What gathers audience members such as myself, who have grown to be fans of Asian cinema due to the genre efforts that have come to popularity in the past, is undoubtedly Takeshi Kitano. The cover art for the film is haunting and reflective, showing Kitano’s brooding and dark persona. Something that we have grown to know and cherish from Kitano’s own film library. Simply looking at the artwork, one would have no idea what to expect from the film proper. Just knowing that Kitano is attached is enough to make it interesting for many of us. After all, the actor/filmmaker has a pretty decent record when it comes to picking projects not directed by himself. Gonin (directed by Takashi Ishii) and Battle Royale (directed by Kinji Fukasaku) are two of my favorite titles of all time. Gohatto is another well known title that Kitano starred in but did not direct, and it also featured Yoichi Sai starring alongside the famed actor. If you were to walk into Blood and Bones expecting Kitano to be the most memorable part of the movie, you would actually prove to be right. Not because of a lack of decent narrative, not because of a lack of style or interesting characters but within the confines of this movie: he is a demon.
Shunpei Kim (played by Takeshi Kitano) is the definition of self serving, constant bullying and venomous evil. During the course of this movie, you will not for a moment feel any form of sympathy for this character. He takes advantage of his position in life and consistently beats, harangues and torments everyone around him for the two and a half hours that this movie runs. He is a foul beast, not suitable to even be referred to as a man. Yet, in this new society that came with the post-war generation he is able to actually financially succeed and empower himself further. I believe that the film makes many statements on the nature of family, the lack of development in the Korean ghettos and lack of kindness that man can have toward one another, but I think the statements that it makes on the commercialization and materialist nature of this new Japan are its most interesting. Within this new Japan, figures who put money ahead of all forms of virtue are able so succeed and aggrandize themselves to a become a person of respect. Based on a true story, the movie seems to fit as an indictment of the opportunistic nature of Japanese society and ultimately puts the capitalist system on trial.
The film opens incredibly strong. We start off on a steam ship staring off at a beautiful view of Japan just starting to blossom into fruition as a real economic force in the years prior to the war, but this beauty is soon forgotten as we watch Shunpei Kim brutalize and rape the mother of our central figure. He does so while his children watch on in horror. The sexuality throughout remains graphic and unflinching. In moments of legitimate sexuality and forced rape alike, sex is treated as an activity devoid of true intimacy. For Shunpei women are simply napkins to be used and thrown away. They give him children that he does not want and they take portions of his money and ultimately take up space within his home. Throughout the film the character takes on mistresses but never makes any form of actual emotional commitment to anyone other than himself. Even during the moments where intercourse is consented to by the woman, due to Shunpei’s sheer brutality one can’t help but see these moments as being a form of rape. His power hungry ego demands that he not share anything with these women, but that he simply conquer them.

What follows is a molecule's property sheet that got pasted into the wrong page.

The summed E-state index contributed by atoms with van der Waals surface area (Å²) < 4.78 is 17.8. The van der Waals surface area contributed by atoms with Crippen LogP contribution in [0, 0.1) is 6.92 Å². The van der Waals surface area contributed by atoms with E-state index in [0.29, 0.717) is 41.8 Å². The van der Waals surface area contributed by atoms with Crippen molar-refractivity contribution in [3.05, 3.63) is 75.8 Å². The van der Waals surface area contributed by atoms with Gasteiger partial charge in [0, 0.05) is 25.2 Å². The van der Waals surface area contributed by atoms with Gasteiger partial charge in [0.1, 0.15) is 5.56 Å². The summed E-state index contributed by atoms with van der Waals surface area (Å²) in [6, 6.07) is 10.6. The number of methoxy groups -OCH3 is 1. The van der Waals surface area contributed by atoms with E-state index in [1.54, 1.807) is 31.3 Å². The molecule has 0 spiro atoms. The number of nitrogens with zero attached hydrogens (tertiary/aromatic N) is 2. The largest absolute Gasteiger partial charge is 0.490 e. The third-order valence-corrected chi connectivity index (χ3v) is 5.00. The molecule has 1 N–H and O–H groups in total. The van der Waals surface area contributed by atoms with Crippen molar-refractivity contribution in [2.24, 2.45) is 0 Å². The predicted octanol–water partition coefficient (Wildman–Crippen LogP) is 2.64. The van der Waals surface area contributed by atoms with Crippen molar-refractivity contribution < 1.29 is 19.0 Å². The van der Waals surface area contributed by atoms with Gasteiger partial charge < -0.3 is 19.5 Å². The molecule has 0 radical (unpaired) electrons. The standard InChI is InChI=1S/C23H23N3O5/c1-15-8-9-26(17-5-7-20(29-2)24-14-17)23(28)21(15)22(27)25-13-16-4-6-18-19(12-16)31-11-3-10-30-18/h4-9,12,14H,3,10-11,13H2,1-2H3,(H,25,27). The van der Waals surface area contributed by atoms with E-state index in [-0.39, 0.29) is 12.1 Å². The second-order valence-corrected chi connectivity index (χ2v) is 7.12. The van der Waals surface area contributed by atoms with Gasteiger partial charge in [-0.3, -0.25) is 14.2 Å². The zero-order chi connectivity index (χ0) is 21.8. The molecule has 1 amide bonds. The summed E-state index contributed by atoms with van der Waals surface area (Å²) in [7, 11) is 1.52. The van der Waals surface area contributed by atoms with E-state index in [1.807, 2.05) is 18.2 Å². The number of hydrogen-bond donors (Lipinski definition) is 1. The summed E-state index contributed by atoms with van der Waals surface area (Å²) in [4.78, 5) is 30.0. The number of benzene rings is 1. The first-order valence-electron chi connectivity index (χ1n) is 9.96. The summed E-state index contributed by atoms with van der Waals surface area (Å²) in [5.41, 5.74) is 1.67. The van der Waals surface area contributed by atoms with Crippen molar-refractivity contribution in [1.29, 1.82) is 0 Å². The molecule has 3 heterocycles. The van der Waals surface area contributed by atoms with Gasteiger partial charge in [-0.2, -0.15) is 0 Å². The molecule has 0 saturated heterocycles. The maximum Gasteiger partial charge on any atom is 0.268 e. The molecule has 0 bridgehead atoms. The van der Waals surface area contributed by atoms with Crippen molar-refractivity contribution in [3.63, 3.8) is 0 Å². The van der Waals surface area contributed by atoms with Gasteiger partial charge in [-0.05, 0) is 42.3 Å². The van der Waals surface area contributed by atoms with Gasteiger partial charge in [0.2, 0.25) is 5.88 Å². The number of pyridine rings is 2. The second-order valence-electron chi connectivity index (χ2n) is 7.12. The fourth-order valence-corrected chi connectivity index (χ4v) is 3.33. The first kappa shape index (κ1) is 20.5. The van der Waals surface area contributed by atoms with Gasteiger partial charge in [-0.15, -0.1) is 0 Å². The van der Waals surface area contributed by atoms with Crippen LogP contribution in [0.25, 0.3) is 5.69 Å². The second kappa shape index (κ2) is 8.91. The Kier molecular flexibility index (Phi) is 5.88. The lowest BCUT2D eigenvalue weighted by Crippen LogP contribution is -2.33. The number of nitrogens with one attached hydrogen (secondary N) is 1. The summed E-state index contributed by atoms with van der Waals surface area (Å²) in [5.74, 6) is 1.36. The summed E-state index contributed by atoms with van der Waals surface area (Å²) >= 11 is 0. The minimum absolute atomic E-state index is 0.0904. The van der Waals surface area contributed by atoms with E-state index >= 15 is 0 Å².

Kitano is spectacular in this role, to say the least. While the role may be one dimensional, he is utterly ferocious throughout. Despite his body obviously being pudgy and giving the appearance of an aging man (which he is), he remains a frightening figure throughout. There is never a moment where we as the audience question why anyone would fear this man. A culmination of his most maniacal performances, Shunpei is rage personified. The rest of the cast all put in decidedly good performances next to Kitano, but their characters tend to be so emotionally detached that the only thing that we remain cognizant of is Shunpei himself. The character who gives the voice over narrative, the youngest son of the family played by Hirofumi Arai (best known Aoki in Toshiaki Toyoda’s Blue Spring), does not even gain the screen time to even become a recognizable central figure. His character remains a distant background figure through the majority of the film. This is where I believe that the film’s critics do have a point. At the end of this film… after all of the struggles, beatings and torture: the only thing we really know is that Shunpei Kim is an evil man.
The film often receives the complaint that it is simply far too depressing and although there are many horrible things that happen throughout, my biggest complaint is that it doesn’t actually reach the emotional core to actually inspire truly sad feelings. While converging the audience with negativity and no signs of a better life, the film becomes a cyclical motion of pessimism. The film doesn’t manage to speak to its audience and instead tries far too hard to crack their emotional center simply by hoping that they will feel for these characters as fellow human beings. We do not grow to know each individual character affected by this man. Instead, we know them as archetypes and we see them through scenes where they are rarely the focus. At the end of the picture, we know so little about these characters and we care about them even less. Although it does carry the power to make you weary and perhaps even depress audiences, I think by missing out on genuine emotion and supplying the audience with a true protagonist to showcase the situation for us the film severely limits itself and becomes much more ordinary than it could have been.